Culture, Entertainment, Manchester

Theatre Review: Reasons to Stay Alive @ HOME

0 36

By: Rebecca Byatt

Inspired by the Sunday Times bestselling book of the same name, ‘Reasons to Stay Alive’ takes the audience on an emotional journey of euphoric highs and crushing lows, following Matt Haig’s painfully true story of his battle with depression.

Written by April De Angelis and reimagined for the stage by Jonathan Watkins, who was inspired by the book’s “theatrical potential” due to its “shifting relationship with time and the mix of a personal story with practical advice”, the show highlights many issues that society needs to address regarding mental health.

As the show opens, we see a younger Matt (Mike Noble) on the edge of a cliff in Ibiza about to take his own life. However, an older Matt (Phil Cheadle) manages to reassure him that it is not the right thing to do. Younger Matt then moves back home to live with his parents in England along with his girlfriend Andrea (Janet Etuk), however, we see depression and anxiety begin to consume his life.

We are later introduced to Matt’s mother (Connie Walker) and father (Chris Donnelly), who remind us of the dated, stereotypical British ‘chip up’ attitude to mental illness. Matt’s mother makes a fish pie as it is “his favourite and would always cheer him up as a child”, and Matt’s parents keep reassuring each other that “everything will be ok”.

Credit: Johan Persson

One moment in particular which strikingly exposes the reality of living with a mental illness is when Matt offers to go to the corner shop alone to get some milk. As he arrives at the shop he suffers his first panic attack and shouts, “this isn’t a walk to the shop, it’s an Apollo 13 mission!”

The set and cast of the show are limited, but this isn’t really noticeable as they both adapt to the moving narrative and are utilised well. It means the production feels far more personal, which the story lends itself to.

The clever use of sound and lighting at times resonates with the inner turmoil of Matt. Slower movements and the sound of breathlessness make it feel as if you are experiencing your own panic attacks, and the pounding heart effects onstage depict the otherwise unimaginable levels of Matt’s anxiety.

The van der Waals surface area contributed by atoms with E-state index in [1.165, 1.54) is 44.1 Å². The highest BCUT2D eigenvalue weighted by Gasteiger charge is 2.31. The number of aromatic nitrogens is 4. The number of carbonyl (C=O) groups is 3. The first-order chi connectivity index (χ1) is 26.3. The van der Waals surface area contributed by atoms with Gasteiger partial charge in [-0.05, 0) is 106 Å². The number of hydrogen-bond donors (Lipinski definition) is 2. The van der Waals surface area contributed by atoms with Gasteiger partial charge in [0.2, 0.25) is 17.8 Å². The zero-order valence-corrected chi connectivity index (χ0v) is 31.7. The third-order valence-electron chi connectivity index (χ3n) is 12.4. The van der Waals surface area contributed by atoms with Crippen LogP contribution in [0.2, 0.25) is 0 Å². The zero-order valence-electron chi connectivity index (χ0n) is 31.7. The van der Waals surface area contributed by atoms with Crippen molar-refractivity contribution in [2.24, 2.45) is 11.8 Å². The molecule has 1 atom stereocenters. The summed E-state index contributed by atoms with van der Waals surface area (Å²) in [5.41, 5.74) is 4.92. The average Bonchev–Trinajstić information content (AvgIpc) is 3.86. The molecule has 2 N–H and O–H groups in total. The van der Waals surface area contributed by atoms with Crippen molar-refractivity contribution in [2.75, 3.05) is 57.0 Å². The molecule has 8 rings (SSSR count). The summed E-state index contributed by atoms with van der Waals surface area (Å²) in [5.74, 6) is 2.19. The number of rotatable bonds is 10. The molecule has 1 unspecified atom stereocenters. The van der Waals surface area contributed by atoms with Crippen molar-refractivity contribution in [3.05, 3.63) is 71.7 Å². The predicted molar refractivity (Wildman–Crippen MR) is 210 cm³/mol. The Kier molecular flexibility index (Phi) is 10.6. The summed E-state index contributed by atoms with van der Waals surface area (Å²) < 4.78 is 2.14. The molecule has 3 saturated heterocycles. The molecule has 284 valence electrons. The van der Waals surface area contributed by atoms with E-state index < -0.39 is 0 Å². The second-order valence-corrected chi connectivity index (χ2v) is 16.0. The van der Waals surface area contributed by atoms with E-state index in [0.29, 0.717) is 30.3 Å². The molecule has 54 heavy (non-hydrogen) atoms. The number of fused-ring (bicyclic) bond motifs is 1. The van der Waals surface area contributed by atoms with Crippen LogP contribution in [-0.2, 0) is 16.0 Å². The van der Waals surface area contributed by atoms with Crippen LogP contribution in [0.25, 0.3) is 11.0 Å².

The show does a remarkable job of breaking down stereotypes and stigmas about mental health, especially amongst men, and refuses to depict it with the sugar coating that we are normally all used to.

Credit: Johan Persson

Whilst it plays on irony and at times has the audience in fits of laughter, ‘Reasons to Stay Alive’ also hits home about our tendencies to ignore mental health as an illness, which it addresses head-on with discussions such as ‘things that happened that generated more sympathy than depression’ and listing ridiculous suggestions such as, ‘living in Hull in January’, ‘breaking a toe’ and ‘consuming a poisoned prawn’.

The production kept the audience hooked throughout and was received with an enormous round of applause.

Credit: Johan Persson

About the author / 


Leave a reply

Your email address will not be published. Required fields are marked *

More News Stories:

  • Album Review: ‘Fragile Skeleton’ by Bloodhound

    Despite the fact their new debut album is called Fragile Skeleton, Bloodhound has showcased the earth-shattering strength in their sound and proven that they’re only just getting started. Hailing from Hull, the band has been honing their skills since their formation in 2015, actively taking inspiration from bands such as Drenge, Queens of The Stone…

  • Opinion: The Complicated Tragedy of Caroline Flack’s Death

    Born in Enfield, Greater London, on the 9th of November 1979 to Ian Flack and Christine Callis, Caroline Flack was the youngest of four children. In 2014, Caroline won the 12th season of Strictly Come Dancing and went on to host prime-time TV shows such as X Factor and Love Island. Yesterday, Caroline was found…

  • Album of the Week: Tame Impala’s ‘The Slow Rush’

    Despite the fact that Tame Impala’s new record The Slow Rush is their first offering to the music world in five years, synth maestro Kevin Parker has been nothing short of busy. From working with the likes of Lady Gaga, Travis Scott and Mark Ronson to headlining Coachella, it’s any wonder that Parker had the…

  • Jessica Andrews Wins The Portico Prize 2020

    Debut novelist Jessica Andrews is crowned the winner of the Portico Prize 2020, for her book Saltwater. Jessica Andrews’ book Saltwater wins this year’s £10,000 Portico Prize – the UK’s only award for outstanding literature that best evokes the spirit of the North. Saltwater, published by Sceptre, is a story of self-discovery by a girl…

aAH! Radio